Wednesday, 1 March 2017

Vicente's Vision

[Media prompt] A 25-year-old woman died Tuesday after she was thrown into a fire to drive “demons” from her body, Nicaraguan authorities said, quoting witnesses as saying she was stripped naked, burned and thrown into a gully.
Vicente's Vision

Vicente Chamorro, in his mid-fifties, divorced and broke, late on his rent for a room in a Managua barrio with less space and fewer amenities than a packing crate, woke up one morning with the remnants of a vision for the future swimming with dazzling clarity before his eyes. Normally a man inclined to take the road most taken, that is, the path of least resistance, Vicente lit a cigarette, lay on his back, and waited for the little voice inside his head to spell out innumerable drawbacks, like it always did, thus absolving him of responsibility to take any further action. Losing track of his divine insight, picturing instead the new girl behind a bar at which he sometimes had a drink or two, Pablo’s irritating demand for repayment, which, when he thought of it, was more than six months overdue now, and a thousand other urgencies in his life successfully shelved for another time, he was surprised by a realisation that the little voice had noted not a single stumbling block. On the contrary, it was, if he heard correctly, summoning him to, among other things, reclaim his cassock and collar from the pawn shop.

A week later, cheeks as smooth as a hot-rod paint job, hair buffed and sprayed, Vicente caught a bus to a suburb where under normal circumstances he would have been arrested. He had the address in his head, and after some inquiries was directed to a house on a hill with green lawns and a swimming pool in the back yard. A maid let him in, crossing herself, and led him to a room smelling of leather and hygiene. He stood, gazing at a statue of Mary, until a woman on the verge of tears entered, thanked him profusely for taking the time to see her, invoked the name of the Lord, and sat down next to him, a little too closely for propriety he thought, and proceeded to apprise him of the satanic horrors visited upon her daughter. Which were many, he discovered, but after an hour or so, a deposit sacked away under his cassock, he had made an appointment for the next day.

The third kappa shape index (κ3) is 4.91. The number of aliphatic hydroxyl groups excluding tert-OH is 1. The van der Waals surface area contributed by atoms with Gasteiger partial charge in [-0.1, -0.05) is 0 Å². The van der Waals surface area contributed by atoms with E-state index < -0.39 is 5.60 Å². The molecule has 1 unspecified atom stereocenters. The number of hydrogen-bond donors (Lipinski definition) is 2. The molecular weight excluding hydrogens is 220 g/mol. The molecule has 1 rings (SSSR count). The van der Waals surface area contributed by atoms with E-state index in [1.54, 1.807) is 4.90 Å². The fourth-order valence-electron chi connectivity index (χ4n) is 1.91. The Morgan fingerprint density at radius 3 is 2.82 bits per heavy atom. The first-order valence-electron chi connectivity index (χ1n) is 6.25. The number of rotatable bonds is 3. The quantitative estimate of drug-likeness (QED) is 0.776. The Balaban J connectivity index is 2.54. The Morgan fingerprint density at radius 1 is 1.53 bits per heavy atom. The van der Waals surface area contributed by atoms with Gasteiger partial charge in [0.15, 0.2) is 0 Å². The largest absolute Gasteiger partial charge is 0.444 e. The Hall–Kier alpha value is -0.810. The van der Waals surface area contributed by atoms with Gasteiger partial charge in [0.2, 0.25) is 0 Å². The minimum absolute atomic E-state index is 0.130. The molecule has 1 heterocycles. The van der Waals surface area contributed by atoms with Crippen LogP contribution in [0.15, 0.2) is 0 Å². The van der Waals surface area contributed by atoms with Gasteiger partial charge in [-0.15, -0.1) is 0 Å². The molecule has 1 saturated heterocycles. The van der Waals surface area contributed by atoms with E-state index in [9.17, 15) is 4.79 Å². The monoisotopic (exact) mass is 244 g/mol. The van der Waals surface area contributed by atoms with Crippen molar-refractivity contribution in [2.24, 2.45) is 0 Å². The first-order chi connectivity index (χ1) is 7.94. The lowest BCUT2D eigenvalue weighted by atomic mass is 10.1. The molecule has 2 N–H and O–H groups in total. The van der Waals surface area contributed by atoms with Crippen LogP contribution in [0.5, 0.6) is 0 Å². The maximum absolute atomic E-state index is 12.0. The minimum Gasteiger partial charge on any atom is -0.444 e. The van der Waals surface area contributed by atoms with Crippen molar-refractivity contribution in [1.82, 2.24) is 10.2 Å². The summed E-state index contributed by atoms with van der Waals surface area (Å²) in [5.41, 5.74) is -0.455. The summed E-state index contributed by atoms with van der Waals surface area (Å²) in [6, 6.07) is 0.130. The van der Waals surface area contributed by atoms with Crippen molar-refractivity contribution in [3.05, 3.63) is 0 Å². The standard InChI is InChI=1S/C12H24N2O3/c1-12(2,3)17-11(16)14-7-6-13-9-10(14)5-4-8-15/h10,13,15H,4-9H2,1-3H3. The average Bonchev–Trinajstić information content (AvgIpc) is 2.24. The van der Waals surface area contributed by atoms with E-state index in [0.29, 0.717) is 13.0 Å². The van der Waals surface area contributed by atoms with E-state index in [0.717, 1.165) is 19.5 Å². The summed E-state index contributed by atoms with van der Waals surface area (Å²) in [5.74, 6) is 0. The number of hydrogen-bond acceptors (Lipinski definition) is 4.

Casting out demons, he reasoned, was simply a matter of inducing hallucinogenic states under which the patient, although parishioner might be a better term he thought, later changed because it sounded more sombre to congregant, succumbed to suggestive imagery. At the appointed hour, the neighbourhood blanketed in darkness, Vicente arrived, and being led to the backyard where the light of a bonfire set the pool aflame, he began his incantations. The daughter, dressed in a flimsy white gown, which was all the better he had explained to observe the passing out of demons, stood silently near the fire, inhaling smoke from a cocktail of drugs burning in a fake thurible he had picked up cheaply in a flea market.

Things went badly awry when the girl, overwhelmed by the industrial quantity of opiates forced up her nasal passage, collapsed head first into the bonfire, her gossamer garment, alas highly inflammable, igniting in a flash. Before Vicente or the other onlookers could react, the poor girl was dead.

There is no reason to question Vicente when he says his original idea was to perform exorcisms by fire. That he has a thriving hamburger business now, with patties advertised nationwide as “to die for” was just luck. It should be noted that he always wears a hat now, hiding what one untrustworthy soul claims are nascent horns. But we shouldn’t believe everything we hear, should we?

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